The Role of Video in Teacher Professional Development
In this article, the authors review the use of video technology in teacher initial and continuing professional development. The authors' purpose was to review the international literature base in order to evaluate what is currently known about the impact of video technology upon the development of teacher professional knowledge.
Publication Year: 2014    |    Updated in ITEC: May 7, 2017
7   |   From section Instruction in Teacher Training
The Role of Self-Confidence in Learning to Teach in Higher Education
Author Ian Sadler
The aim of this study is to consider the role of self-confidence upon the approach to teaching and development as a teacher for a group of new academics. The current paper has aimed to illustrate the different ways in which confidence manifests itself in the participants’ experience of developing as a new teacher. The findings indicate a number of interrelationships between: confidence and content knowledge; confidence and approach to teaching; and experience and confidence. What was also apparent in the relationship between confidence and approach to teaching was the importance of richer and fuller incidental feedback from students, as a result of the use of more interactive approaches, upon an individuals’ confidence.
Publication Year: 2013    |    Updated in ITEC: April 2, 2017
8   |   From section Professional Development
Supporting Professional Learning and Development through International Collaboration in the Co-Construction of an Undergraduate Teaching Qualification
This paper explores one thread from a longitudinal research programme: that relating to senior managers’ and teacher educators’ reported views and experiences of the collaboration and the impact of the co-constructive approach taken on professional development. It examines the impact of the approach taken to collaboration, which included the development and sharing of a pedagogical model for teacher education (ARM: action, reflection, modelling) and reflects on the value of this to professional learning and development. The findings suggest that co-construction of a programme can provide an effective approach to developing teacher education. In this collaboration, because the two elements of trust and shared understanding were achieved, the teacher educators in both countries were empowered to analyse critically what the UK participants brought in the context of local practice.
Publication Year: 2016    |    Updated in ITEC: March 8, 2017
9   |   From section Trends in Teacher Education
Retaining Public and Political Trust: Teacher Education in Scotland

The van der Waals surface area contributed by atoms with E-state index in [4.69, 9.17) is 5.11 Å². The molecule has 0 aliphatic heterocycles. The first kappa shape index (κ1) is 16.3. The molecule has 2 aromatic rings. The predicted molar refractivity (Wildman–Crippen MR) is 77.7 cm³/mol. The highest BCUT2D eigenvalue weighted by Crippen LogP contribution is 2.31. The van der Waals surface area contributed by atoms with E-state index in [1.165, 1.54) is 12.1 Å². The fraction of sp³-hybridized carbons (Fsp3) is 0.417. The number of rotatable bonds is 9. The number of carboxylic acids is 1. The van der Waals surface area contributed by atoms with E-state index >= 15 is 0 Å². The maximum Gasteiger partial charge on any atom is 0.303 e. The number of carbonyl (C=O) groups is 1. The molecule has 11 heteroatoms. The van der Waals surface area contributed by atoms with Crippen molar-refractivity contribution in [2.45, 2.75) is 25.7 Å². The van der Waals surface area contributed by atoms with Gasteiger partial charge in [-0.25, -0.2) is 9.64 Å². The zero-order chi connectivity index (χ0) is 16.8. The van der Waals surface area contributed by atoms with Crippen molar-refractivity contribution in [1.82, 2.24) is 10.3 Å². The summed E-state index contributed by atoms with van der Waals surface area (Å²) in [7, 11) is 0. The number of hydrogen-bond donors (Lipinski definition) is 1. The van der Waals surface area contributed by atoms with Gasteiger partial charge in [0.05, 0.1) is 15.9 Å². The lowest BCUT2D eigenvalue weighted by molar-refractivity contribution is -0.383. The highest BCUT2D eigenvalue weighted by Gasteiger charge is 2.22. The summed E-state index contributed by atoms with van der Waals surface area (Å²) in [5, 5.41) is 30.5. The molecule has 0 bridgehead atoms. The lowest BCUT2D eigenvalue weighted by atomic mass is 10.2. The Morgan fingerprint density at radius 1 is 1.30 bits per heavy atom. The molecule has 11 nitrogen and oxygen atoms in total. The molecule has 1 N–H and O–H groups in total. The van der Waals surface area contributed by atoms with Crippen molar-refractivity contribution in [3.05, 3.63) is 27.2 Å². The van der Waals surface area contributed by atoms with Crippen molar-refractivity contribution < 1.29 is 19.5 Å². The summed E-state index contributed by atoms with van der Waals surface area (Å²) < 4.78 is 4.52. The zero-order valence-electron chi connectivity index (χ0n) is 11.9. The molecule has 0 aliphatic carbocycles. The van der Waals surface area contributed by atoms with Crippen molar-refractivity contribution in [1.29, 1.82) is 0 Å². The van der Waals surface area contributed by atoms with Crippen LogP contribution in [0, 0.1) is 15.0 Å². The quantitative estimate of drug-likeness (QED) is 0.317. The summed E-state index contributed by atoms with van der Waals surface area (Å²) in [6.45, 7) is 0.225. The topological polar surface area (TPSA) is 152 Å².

The present article traces the key periods, players and events which have contributed to the shaping of the current landscape of teacher education in Scotland. The authors examine ebb and flow amongst General Teaching Council for Scotland (GTCS), government, colleges of education and universities. The authors conclude that the rate of change in Scotland is often glacial, with two major factors contributing to that, the conservatism of the teacher unions and indirectly of the GTCS on which these unions have a majority. However, Scotland is now committed to a career-long process of professional learning with periodic review of individual teacher progress and is moving towards a profession which is qualified to postgraduate Master’s level. In all of this, the teacher education faculties in universities play a part, in partnership with schools and local authorities.
Publication Year: 2014    |    Updated in ITEC: January 25, 2017
10   |   From section Professional Development
Rethinking Professional Standards to Promote Professional Learning
This article explores some of the key issues that emerged in the revision of the professional standards in Scottish education which resulted in a suite of professional standards covering different stages of a teacher’s career. The revision of the professional standards was part of a wider project to build teacher professional learning in ways that had an impact on practice and on pupil learning. The focus then turns to an alternative way of constructing a professional standard in order to foster authentic forms of professional learning. The article concludes by exploring the issues that need to be addressed to facilitate the productive use of professional standards in the career-long professional learning of teachers.
Publication Year: 2016    |    Updated in ITEC: December 27, 2016